Editor’s note: This is the start of a weeklong positional preview series. We’ll look at Arizona’s personnel at each spot and break it down. We start today with the offensive skill positions. Up next: offensive line and tight ends on Tuesday.

When receiver Austin Hill reports for the start of fall camp Saturday, he’ll have no idea who will be throwing him passes with the first-team offense.

But like everyone following Arizona football these days, he has his theories.

“I don’t know if I have a starter in mind, but I do have a couple that should be in the last two quarterbacks that coach (Rich) Rodriguez is picking from,” Hill said. “I’m running routes with a couple of them more than the others.”

Hill isn’t the only one trying to guess which direction Rodriguez will go at quarterback when the season opens.

But the coach won’t reveal much publicly during camp, so it’ll be anybody’s guess who gets the first snap of the season.

“I may not know until kickoff,” Rodriguez said. “Last year, it wasn’t as close as it is right now. If you screw up this year, it will be the next guy’s turn.”

And that may be the philosophy at each premier offensive position this season.

It will be your time until it isn’t this fall at the skill position spots.

Rodriguez has plenty of options at running back, where he’s searching for a replacement — or six — for Ka’Deem Carey. At wide receiver, he has more talent than he’s had at any point during his time at Arizona.

Here’s a closer look at the skill positions:


Projected two-deep: No. 1: Jerrard Randall or Jesse Scroggins; No. 2: Anu Solomon or Connor Brewer

Breakdown: Our best guess is, come late-August, this race will turn into a two-man battle between Randall and Scroggins. Solomon and Brewer will enter camp with realistic chances at winning the job, but seem to be behind Randall and Scroggins at the moment.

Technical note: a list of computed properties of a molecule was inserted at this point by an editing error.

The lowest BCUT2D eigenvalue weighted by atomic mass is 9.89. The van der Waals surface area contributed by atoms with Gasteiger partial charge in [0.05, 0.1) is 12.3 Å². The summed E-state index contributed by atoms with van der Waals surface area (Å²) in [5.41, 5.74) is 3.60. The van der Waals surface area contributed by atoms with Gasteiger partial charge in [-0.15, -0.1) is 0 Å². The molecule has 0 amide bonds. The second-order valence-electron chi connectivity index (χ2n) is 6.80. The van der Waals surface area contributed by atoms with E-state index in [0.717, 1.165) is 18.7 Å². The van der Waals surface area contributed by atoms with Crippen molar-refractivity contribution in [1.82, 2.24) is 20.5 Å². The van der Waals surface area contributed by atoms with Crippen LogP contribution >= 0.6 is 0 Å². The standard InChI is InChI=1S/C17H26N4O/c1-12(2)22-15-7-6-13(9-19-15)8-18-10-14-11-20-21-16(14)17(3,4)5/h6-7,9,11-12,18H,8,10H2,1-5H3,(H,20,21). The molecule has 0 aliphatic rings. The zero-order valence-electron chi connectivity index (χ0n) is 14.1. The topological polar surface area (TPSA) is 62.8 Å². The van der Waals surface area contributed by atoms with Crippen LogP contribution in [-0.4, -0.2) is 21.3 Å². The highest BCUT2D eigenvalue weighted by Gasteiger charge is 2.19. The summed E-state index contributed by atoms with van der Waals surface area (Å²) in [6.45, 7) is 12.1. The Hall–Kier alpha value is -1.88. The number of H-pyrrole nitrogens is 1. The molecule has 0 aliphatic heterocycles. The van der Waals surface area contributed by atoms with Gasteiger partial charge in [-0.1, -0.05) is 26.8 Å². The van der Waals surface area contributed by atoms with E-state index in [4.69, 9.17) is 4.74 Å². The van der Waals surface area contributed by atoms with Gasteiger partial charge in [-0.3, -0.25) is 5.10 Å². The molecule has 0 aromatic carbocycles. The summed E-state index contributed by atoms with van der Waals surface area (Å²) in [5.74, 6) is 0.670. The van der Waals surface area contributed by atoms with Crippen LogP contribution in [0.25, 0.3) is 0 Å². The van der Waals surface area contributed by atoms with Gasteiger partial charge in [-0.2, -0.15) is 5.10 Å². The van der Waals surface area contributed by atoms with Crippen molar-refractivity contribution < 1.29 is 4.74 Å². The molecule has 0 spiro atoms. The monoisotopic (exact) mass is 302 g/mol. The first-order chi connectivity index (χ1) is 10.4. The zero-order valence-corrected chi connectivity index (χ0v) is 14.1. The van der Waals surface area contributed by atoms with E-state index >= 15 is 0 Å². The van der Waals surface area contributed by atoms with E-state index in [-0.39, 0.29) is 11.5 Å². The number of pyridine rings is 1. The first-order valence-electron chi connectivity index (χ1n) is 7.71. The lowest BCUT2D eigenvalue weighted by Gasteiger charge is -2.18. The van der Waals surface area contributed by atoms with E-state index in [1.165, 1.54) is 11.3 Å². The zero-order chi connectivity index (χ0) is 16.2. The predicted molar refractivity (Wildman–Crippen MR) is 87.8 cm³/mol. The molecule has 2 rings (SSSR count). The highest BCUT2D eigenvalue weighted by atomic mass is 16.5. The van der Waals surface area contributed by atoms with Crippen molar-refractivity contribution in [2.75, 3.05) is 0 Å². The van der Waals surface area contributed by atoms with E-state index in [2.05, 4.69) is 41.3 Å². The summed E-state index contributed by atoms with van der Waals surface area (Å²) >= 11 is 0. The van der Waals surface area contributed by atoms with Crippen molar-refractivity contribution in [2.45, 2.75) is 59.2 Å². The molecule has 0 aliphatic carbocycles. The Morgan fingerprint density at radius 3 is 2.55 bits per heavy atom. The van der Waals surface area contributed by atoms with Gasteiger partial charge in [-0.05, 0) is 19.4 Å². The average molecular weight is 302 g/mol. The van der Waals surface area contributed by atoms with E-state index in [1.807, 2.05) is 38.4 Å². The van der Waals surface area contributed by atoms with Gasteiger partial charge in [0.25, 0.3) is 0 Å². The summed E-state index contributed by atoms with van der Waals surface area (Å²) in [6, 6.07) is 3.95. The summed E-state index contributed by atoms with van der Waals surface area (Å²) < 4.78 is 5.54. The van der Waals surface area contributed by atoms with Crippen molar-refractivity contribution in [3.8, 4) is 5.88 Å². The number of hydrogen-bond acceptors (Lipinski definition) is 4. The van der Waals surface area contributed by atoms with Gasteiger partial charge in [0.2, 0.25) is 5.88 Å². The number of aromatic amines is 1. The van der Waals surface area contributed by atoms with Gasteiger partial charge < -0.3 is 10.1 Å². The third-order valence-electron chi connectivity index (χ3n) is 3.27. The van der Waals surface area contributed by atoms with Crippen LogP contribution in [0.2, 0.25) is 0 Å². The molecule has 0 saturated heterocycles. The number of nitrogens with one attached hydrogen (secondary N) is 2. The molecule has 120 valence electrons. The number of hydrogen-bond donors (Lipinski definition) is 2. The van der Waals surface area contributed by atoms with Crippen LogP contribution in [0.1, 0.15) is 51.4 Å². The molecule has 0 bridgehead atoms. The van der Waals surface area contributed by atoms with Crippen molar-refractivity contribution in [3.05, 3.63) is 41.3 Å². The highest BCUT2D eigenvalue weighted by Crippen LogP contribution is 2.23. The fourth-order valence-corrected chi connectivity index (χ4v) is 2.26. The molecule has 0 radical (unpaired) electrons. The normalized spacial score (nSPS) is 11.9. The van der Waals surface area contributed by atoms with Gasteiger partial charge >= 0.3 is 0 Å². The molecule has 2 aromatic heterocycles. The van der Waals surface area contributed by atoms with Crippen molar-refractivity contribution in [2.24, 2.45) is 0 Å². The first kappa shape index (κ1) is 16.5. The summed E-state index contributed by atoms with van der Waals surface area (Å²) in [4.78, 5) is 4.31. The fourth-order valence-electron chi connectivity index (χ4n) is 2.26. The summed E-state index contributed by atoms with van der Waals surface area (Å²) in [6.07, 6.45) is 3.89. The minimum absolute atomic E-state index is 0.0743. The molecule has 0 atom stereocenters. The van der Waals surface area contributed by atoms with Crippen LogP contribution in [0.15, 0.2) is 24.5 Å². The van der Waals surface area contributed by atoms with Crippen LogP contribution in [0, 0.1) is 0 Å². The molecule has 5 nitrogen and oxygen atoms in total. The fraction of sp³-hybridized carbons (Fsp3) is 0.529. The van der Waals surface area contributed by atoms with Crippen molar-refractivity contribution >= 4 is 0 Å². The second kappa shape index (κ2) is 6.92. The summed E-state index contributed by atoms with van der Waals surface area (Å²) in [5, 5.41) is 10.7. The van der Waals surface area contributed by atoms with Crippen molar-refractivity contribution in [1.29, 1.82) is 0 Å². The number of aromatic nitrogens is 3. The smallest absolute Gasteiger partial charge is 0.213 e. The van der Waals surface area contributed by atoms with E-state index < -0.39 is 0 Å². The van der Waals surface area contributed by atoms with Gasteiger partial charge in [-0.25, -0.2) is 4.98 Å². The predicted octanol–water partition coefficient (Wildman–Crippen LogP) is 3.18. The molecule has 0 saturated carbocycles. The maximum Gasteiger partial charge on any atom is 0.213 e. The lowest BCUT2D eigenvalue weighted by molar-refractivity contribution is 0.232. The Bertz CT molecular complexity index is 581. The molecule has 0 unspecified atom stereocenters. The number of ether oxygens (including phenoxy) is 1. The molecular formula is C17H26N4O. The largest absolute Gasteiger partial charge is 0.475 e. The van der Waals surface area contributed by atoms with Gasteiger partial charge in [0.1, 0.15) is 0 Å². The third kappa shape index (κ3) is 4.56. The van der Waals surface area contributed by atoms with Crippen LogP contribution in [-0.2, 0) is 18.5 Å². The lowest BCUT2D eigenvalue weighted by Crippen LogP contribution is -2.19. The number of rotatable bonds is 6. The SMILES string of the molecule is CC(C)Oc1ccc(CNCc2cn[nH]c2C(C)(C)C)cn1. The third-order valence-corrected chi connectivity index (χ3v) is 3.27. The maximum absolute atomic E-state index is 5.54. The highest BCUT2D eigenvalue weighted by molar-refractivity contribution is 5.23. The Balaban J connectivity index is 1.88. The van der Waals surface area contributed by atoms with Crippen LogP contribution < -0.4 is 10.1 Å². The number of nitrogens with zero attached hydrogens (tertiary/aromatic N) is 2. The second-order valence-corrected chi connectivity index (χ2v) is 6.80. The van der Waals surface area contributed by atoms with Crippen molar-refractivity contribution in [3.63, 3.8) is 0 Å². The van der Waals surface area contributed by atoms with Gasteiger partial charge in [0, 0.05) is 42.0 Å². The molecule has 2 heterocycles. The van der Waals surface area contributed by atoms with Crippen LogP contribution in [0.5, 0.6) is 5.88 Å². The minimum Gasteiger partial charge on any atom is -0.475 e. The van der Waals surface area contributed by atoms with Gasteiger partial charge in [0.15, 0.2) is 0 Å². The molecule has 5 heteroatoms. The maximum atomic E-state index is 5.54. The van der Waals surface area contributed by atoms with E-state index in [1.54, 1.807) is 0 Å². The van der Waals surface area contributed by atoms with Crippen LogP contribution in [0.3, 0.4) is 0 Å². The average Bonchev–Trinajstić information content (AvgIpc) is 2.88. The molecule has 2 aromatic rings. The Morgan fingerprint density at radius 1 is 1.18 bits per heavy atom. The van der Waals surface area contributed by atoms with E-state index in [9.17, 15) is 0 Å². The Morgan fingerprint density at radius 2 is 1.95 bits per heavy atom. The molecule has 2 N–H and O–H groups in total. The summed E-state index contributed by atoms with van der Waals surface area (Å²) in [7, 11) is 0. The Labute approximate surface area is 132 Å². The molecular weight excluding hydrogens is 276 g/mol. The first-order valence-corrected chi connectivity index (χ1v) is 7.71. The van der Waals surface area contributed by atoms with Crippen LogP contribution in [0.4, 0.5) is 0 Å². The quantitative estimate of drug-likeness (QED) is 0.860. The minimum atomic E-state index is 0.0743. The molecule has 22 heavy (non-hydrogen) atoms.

Solomon is still learning the offense after a redshirt season, and as the youngest of the group, is still developing strength.

“I think he had a good summer,” Rodriguez said. “When I saw him, he was working really hard. I think he knows he has a chance to be in the mix.”

Rodriguez said Brewer has “a strong-enough arm” and can make all the throws, but he doesn’t have as much arm strength as Randall or Scroggins.

Of Brewer, Rodriguez said, “I don’t want him to back down from the competition. He needs to throw himself squarely into the mix and compete.”

Scroggins saw the most time with the first-team offense in the spring, and Rodriguez said he “took a big step” during that six-week stretch.

Randall has gotten more comfortable with the offense, and offers the most athleticism of all the choices.

Quotable: “I hope they got better over the summer. We can’t watch them throw, so I haven’t seen that, but I hope they’ve worked on their throwing and got that part of it down. And then they need to understand what our system is. We don’t have a whole lot different in the spring, so if they studied in the spring, they should pick it up pretty quickly when we start practicing.” — Rodriguez

Running backs

Projected two-deep: No. 1: Terris Jones-Grigsby or Jared Baker; No. 2: Nick Wilson or Adonis Smith.